Should Mozambique’s vast gas reserves be used for electrification and economic development in Mozambique? Or do the effects of the “resource curse” — as well as the impact of the global transition away from fossil fuels towards renewable energy — make the investments too economically and politically risky? Two reports out this month offer different perspectives on the role gas should play in a “just transition” towards carbon neutrality in Mozambique.
Is gas a development imperative for Mozambique?
“Harnessing the transformative power of gas is a developmental imperative that serves people, prosperity and planet, while acknowledging the rightful aspirations of Mozambicans,” according to a report by the Tony Blair Institute (TBI) , A Just Transition for Africa: Championing a Fair and Prosperous Pathway to Net Zero.
The planned 30m tonnes per year of LNG exports from the Rovuma Basin gas fields in the far north of Mozambique could increase the country’s annual gross national product by between $10bn and $14bn, the report estimates. Gas has “paved the way for unprecedented development pathways that could see one of the poorest nations in the world transform into a thriving middle-income economy within a generation,” it says.
That was at least the hope. The reality is likely to be somewhat different, according to the latest report from Oil Change International (OCI), The Sky’s Limit Africa: The Case for a Just Energy Transition from Fossil Fuel Production in Africa. Gas is unlikely to drive equitable social and economic development in Mozambique, it argues, in part because a combination of the global energy transition away from fossil fuels, the pandemic and associated global recession, and the conflict in the Cabo Delgado, where the gas projects are located, have thrown the profitability of the projects into doubt. Moreover, the effects of the phenomenon known as the resource curse mean that the revenues that do accrue are unlikely to benefit ordinary Mozambicans.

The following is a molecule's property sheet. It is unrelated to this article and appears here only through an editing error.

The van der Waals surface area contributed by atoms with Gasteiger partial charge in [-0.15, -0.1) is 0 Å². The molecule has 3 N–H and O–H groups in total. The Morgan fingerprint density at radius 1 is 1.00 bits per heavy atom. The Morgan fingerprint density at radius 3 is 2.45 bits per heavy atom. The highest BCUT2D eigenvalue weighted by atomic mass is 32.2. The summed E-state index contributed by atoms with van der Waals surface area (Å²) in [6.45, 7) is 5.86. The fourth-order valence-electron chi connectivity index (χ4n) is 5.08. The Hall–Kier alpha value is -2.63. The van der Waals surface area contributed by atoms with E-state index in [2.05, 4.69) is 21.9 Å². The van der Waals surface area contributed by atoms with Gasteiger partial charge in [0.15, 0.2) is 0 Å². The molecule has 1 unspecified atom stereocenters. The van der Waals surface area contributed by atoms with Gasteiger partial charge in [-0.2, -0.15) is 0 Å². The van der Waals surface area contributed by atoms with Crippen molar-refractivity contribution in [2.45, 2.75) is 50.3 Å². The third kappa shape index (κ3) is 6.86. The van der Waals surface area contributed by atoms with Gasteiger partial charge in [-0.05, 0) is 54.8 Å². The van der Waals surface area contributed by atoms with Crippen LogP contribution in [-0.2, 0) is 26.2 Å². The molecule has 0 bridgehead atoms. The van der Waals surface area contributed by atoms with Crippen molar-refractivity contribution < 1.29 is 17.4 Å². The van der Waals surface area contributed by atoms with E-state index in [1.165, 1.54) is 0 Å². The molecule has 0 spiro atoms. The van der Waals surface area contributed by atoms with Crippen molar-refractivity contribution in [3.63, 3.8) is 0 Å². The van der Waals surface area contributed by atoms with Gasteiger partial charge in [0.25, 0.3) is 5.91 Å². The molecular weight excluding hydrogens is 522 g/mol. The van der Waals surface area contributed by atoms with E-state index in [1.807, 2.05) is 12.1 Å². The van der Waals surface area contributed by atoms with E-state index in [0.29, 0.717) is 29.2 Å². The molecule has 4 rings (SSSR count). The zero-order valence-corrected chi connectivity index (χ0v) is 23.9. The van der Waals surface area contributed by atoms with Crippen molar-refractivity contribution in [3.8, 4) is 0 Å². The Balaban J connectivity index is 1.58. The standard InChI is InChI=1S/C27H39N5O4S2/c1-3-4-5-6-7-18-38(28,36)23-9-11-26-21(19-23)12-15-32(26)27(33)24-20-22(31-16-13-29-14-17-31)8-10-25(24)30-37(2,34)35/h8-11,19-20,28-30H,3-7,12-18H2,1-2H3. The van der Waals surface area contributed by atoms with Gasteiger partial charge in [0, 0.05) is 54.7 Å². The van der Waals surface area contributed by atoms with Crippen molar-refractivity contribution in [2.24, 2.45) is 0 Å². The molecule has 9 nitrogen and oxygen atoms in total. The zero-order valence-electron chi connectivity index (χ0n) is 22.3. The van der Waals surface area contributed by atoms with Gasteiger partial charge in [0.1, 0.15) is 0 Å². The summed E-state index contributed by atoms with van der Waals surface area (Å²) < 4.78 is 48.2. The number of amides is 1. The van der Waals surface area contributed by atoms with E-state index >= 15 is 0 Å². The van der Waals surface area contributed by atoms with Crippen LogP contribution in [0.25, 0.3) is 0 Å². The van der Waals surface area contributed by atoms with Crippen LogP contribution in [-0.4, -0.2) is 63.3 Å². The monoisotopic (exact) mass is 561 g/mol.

Even the oil majors may be starting to doubt the economics of the projects. Last week, sources told the Wall Street Journal that some board members of ExxonMobil, the company that plans to develop the $30bn Rovuma LNG project, had expressed concerns about whether it would return the billions in upfront investment it would require. These doubts “point to how unlikely doubling down on these projects is to generate revenues for Mozambicans in the long term,” OCI report author, Bronwen Tucker, told Zitamar.
Recent analysis from independent think tank Open Oil suggests that if oil prices remain at or around current levels, revenues from the LNG projects that have already been sanctioned — Eni’s Coral South floating LNG project and TotalEnergies’ Mozambique LNG project — will be little more than half of the $49.4bn projected by the government in 2018.
Even before covid-19 and the war in Cabo Delgado led to project delays, significant government revenues were not expected from the project until after 2030, even by the government’s own estimates. “Poor contract terms that see more early profits flow to multinational companies rather than the government cause this lag in the potential for revenues to accrue,” OCI says. “Consequently, more government than company profit will be at risk later in the projects’ lives, as the assets become increasingly likely to be stranded due to climate action.”